The association of fire and death is the basis for the climax in lines 91-93. These three lines form the climax because they contain the formation of the defense of the legacy of the poor, which is built upon a surprising reversal of the relationship between two important images, and because of the abrupt and unexpected change of speaker between lines 92-93. This defense is stated clearly in lines 91-92; "Ev’n from the tomb the voice of nature cries, / Ev’n in our ashes life their wonted fires" (91-92). The use of "nature" is deliberately ambiguous; we have seen both the nature of man outlined earlier, and in those same lines nature (in the sense of the natural world) was evoked. The ambiguity capitalizes on the harmonious relationship between man and nature that I discussed earlier, and it reminds us that his death does not take him away from the world in which he lived. Furthermore, this relationship is the basis for his livelihood, existence, and tradition. The "voice of nature" calling from the tomb is man’s nature expressing itself after death; his nature still speaks, still has breath, in that it is maintained in the lives of the living. His nature will be passed on to those who follow, the children who "[ran] to lisp their sire’s return" (23) (another passage in which we see the voice). "Voice", rather than writing, is the form of this communication. This life in death is expanded upon in line 92. Here, where fire had been associated with life, and its extinguishment with death, the opposite is now true. I had mentioned earlier how in lines 1-28, when the legacy of tradition was being established, that the living (i.e. the plowman and the poet) inhabited worlds indicative of death and vice versa. This imagery of course hinted at the defense being made by the poet, that the legacy of the poor is superior because the dead remain in the world of the living. We, implied by "our", now have ashes, while the dead, implied by "their" (92), have fire.

Through this life/death contradiction the poet claims that the customs and traditions in everyday life remain connected to the dead. The fires are described as "wonted" ("Accustomed, customary, usual.") [OED]. These "wonted fires" remind us of the other images of fire: "blazing hearth" (21) or the fires implied by "curfew" which were both associated with custom through their depiction as part of a man’s daily cycle. These customary fires "live" in the "ashes" (92) of the living. In addition to the contradiction of the dead being associated with force ("fire") and life ("live" along with, of course, the aspects of this contradiction present earlier in the poem as I have argued for), a consuming force exists within its own remains, the final and most elusive contradiction. If we speak in terms of a legacy of tradition, than the ashes would be the remains of the "forefathers" or the ancestors, and remains are what a new generation will inherit. In this sense, the ashes are the remains left to us by the dead, which up to this point has been tradition. So within the tradition passed on to us, the forces that created them exist; the dead exist within their own legacy.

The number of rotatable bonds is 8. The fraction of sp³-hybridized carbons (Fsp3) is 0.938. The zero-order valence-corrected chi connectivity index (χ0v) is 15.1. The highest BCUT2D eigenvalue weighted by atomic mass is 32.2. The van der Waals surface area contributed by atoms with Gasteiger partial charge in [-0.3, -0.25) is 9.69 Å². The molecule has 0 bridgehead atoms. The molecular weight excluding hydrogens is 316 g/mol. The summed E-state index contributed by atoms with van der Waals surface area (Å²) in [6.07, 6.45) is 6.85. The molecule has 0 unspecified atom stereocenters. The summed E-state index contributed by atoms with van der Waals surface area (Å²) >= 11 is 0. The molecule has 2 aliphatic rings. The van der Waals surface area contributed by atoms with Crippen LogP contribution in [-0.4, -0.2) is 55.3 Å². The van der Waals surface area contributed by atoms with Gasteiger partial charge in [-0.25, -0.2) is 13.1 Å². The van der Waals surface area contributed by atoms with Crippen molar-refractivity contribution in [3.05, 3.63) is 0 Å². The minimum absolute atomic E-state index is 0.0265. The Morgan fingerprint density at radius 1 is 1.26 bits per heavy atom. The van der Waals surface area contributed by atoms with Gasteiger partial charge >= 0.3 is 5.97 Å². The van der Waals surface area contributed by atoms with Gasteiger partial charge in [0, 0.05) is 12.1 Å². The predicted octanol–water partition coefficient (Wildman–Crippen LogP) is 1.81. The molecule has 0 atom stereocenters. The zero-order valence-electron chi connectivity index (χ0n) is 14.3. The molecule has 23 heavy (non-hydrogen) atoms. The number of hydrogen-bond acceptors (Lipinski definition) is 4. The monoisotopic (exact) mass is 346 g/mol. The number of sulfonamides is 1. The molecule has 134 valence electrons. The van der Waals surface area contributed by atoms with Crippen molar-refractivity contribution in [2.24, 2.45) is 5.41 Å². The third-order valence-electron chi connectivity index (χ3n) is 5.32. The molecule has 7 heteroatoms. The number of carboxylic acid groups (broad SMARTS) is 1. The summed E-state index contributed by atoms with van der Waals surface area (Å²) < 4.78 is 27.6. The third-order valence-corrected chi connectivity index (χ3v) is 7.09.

Images of writing and concrete legacy oppose this idea throughout the poem as the legacy of "Mem’ry" (38). She preserves through the high forms of "storied urn," "animated bust" (41), and "elegy" (82). The idea here is that specifics are preserved instead of nature. Only the great have names in this poem. The "rude forefathers," the narrator, the "hoary-headed swain," and the "plowman" are all resigned to anonymity- the mark of "dumb Forgetfulness" (85). The only names are those of the great, who have a "hist’ry" (65) or a recorded legacy: "Hampden" (57), "Milton" (59), and "Cromwell" (60). Had "Knowledge" "[unrolled] her ample page" to one of the undiscovered talents amongst the poor, they might have earned a name. As it stands the only place where the poor are remembered in writing is on their gravestones, but even there, it is only the "unlettered muse" who "[spells] their name, their years … and many a holy text" (80-83). In addition to the adjective "unlettered" we are given other signs of the poor’s lack of skill in writing or art in lines 78-79 in which "frail memorial … uncouth rhymes and shapeless sculpture" contrast "trophies" (38), "elegy" (82), and "animated bust" (41). Compare this with the "Muse" whose "flame [kindles the] incense" with which the great "heap the shrine of Luxury and "Pride" (71-72). The Muse is capitalized in 72 indicating a "greater degree of personification" ("Muse" [OED]) than the unlettered muse; like "Milton" and "Hampden," the "Muse[‘s]" name is more proper, more specific, further separating the two classes. Also the imagery of lines 70-71 ("heap the shrine of luxury," "incense") hints at paganism and decadence compared to the simplicity and piousness of "many a holy text … that teach the rustic moralist to die" (83-84). The writing and legacy of the lettered world better serves its owner in life than death death, and therefore is less apt to from a meaningful legacy. This is why "all that wealth e’er gave, / awaits alike the inevitable hour" (34-35).